If Little L was a bit older, perhaps as old as Laurie’s Little D (who is 6 months older), I might have some eyes, a nose, a hat, some buttons, two stick arms and a pair of boots cut out of paper available so she could add them to her snowman, too!
Feed the Snowman
Again, I adapted a couple of ideas from past posts and… voila… Little L had hours of fun with this activity! I used a parmesan cheese jar (and transferred the contents to another container). I modeled for Little L how to add Q-tips to the jar by putting them in the shaker holes! After a short time, Little L was a pro and so proud of herself… and so were we! Eventually I drew a carrot nose and a mouth on the jar and added a pair of google eyes, turning it into a snowman!
Little L then fed cotton balls to the snowman, filling up his tummy! Little L entertained herself for at least 20 minutes on 3 separate occasions during the visit! Win! Win! If you follow us on Instagram, you may have seen this cute video we posted there last week of Little L feeding the snowman! It makes me smile! Within a few hours it had snagged over 1000 views! (If you listen, be sure to turn the sound up - it's worth it! My heart! 💕)
In addition to the activities outlined above,
we’ve found the following winter activities online.
Feel free to tap on each link to learn more!
This would be a fun sensory project to make for your littlest Littles to explore. Your older Littles (toddlers and preschoolers and even schoolagers) would enjoy creating their own!
Use painter’s tape to create a snowflake on a paper plate for each Little. Then your Littles use paint (finger paints, watercolors or tempera - we suggest a shade of blue) and their fingers or a brush to cover the entire surface of the plate. Once dry, together you remove the tape and voila… there’s your beautiful snowflakes! (NOTE: Be mindful of infants doing this project as most things tend to go in the mouth! Use edible paint or put the project in a Ziploc bag first so that your Little can spread the paint safely!)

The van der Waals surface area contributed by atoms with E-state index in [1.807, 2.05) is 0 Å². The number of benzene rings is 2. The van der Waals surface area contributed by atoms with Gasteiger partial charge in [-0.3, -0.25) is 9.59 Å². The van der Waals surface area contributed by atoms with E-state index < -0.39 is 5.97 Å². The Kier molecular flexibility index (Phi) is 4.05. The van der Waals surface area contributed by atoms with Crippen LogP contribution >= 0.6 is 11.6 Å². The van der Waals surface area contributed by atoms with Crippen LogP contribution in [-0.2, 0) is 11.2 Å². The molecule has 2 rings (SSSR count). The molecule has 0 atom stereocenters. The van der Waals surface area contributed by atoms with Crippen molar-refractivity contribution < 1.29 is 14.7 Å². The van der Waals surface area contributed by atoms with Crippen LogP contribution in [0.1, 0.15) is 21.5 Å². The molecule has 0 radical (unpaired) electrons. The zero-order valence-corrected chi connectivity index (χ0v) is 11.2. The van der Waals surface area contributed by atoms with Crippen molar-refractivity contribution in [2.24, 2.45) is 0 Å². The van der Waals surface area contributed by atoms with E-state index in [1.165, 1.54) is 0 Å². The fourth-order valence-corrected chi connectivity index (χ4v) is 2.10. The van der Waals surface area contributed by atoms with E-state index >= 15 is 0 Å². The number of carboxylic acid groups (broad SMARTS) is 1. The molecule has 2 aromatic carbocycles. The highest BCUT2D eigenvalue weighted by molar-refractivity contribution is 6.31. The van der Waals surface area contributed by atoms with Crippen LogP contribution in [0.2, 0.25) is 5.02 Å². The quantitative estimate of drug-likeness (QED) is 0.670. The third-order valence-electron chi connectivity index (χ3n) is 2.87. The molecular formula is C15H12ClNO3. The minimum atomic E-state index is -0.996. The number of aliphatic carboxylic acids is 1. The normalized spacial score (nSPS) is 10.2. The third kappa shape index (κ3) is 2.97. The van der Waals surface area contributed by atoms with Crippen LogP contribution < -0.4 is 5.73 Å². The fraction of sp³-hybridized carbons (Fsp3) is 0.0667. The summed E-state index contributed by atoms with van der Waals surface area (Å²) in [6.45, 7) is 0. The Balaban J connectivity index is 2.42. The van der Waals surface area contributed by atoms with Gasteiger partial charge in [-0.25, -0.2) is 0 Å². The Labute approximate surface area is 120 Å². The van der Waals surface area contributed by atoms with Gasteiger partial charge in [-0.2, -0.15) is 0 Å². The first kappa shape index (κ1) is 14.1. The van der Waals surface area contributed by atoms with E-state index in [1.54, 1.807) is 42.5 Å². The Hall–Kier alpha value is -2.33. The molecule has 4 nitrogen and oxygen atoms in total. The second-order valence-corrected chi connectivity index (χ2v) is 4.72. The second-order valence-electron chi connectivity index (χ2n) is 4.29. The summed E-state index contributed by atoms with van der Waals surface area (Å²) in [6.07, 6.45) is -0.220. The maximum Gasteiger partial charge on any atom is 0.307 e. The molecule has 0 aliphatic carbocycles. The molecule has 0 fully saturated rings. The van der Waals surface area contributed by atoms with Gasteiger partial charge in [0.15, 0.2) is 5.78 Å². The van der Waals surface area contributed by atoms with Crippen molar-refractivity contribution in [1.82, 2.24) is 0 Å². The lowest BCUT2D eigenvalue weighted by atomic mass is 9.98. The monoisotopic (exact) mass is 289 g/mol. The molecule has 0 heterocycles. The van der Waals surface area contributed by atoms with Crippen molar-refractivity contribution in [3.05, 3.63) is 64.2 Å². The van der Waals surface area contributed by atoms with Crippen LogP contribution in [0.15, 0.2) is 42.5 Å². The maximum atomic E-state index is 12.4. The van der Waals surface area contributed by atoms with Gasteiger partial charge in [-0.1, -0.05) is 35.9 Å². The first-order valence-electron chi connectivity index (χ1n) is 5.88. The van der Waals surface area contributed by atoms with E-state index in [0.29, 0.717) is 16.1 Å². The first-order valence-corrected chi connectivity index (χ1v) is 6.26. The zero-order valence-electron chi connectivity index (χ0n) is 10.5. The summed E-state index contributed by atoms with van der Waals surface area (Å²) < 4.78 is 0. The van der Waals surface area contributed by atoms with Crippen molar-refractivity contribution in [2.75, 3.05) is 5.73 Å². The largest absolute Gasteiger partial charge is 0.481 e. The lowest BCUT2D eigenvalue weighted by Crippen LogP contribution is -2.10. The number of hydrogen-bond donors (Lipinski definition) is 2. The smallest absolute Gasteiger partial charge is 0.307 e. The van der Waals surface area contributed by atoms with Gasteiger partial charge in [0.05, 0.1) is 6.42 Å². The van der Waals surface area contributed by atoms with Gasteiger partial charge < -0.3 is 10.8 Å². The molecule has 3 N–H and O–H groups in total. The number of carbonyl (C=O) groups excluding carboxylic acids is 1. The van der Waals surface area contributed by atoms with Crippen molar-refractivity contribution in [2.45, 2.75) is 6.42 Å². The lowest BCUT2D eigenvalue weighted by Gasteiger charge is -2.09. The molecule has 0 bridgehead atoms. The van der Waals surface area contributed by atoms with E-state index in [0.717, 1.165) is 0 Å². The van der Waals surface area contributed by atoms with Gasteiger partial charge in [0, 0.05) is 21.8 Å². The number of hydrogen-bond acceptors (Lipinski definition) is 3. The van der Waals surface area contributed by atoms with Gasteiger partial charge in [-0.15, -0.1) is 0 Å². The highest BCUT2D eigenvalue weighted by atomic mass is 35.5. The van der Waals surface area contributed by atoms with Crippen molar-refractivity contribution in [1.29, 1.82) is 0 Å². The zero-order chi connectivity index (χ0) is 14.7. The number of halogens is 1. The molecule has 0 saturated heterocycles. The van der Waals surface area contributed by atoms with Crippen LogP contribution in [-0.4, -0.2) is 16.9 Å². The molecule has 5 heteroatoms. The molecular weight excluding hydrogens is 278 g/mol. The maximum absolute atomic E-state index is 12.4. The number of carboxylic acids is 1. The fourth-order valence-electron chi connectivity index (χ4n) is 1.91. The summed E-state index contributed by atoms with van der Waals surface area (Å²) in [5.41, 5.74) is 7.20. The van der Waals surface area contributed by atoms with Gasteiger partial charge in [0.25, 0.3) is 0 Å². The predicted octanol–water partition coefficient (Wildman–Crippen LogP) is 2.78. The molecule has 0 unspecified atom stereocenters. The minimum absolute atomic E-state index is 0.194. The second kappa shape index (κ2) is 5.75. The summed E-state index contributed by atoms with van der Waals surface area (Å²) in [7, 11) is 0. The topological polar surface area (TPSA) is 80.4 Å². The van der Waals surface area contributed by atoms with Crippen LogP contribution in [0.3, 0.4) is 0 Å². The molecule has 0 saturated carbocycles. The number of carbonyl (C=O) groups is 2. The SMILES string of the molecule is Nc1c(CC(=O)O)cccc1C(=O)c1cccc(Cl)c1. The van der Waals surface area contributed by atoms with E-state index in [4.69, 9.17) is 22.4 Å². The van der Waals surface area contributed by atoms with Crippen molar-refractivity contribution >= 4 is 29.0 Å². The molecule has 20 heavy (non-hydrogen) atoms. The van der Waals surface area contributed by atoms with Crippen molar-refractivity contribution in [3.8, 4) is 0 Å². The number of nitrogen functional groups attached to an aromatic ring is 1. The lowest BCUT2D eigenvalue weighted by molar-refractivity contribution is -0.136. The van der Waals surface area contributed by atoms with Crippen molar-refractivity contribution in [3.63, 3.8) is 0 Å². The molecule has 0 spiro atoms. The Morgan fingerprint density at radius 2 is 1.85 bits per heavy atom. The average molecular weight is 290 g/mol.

Indoor Ice Skating... with Wax Paper!
Snow much fun! January could be a very long month in school, especially in Minnesota when we’d frequently have indoor recess due to frigid temps. As kindergarten teachers, we had to be inventive. One way we provided large motor experiences for our kids indoors was to go ice skating indoors! Yes! We’d give each child two pieces of wax paper and then directed them to put one piece under each foot. We’d then slide around the room, sometimes to music! Be careful, though! This activity can get quite slippery so monitor closely!
Snow Bins - Creative Play
Bins are not just for the littlest ones! Another fun activity that we’d offer regularly during Choice Time in January was Snow Bins! In the classroom, we’d have about 4 individual stations set up. This would be easy to replicate with your Littles at home by providing one plastic bin filled with snow for each child. (Be thoughtful about where you have your Littles playing during this activity as melting will certainly occur to some degree!) Add some different materials to the bin - scoops, shovels and sand toys are fun options! You can also turn your snow bin into a construction zone with trucks and cars or an ice cream shop with scoops, cups and spoons! If you have Mr. Potato Head pieces lying around, add those to the bins, too! Your Littles will have loads of fun creating and playing!
We also found these online activities to add to our growing list of resources!
You may want to check them out, while you are at it!
Your Littles will have a blast creating their own play dough snowmen! You can purchase white play dough or make your own following the recipe here!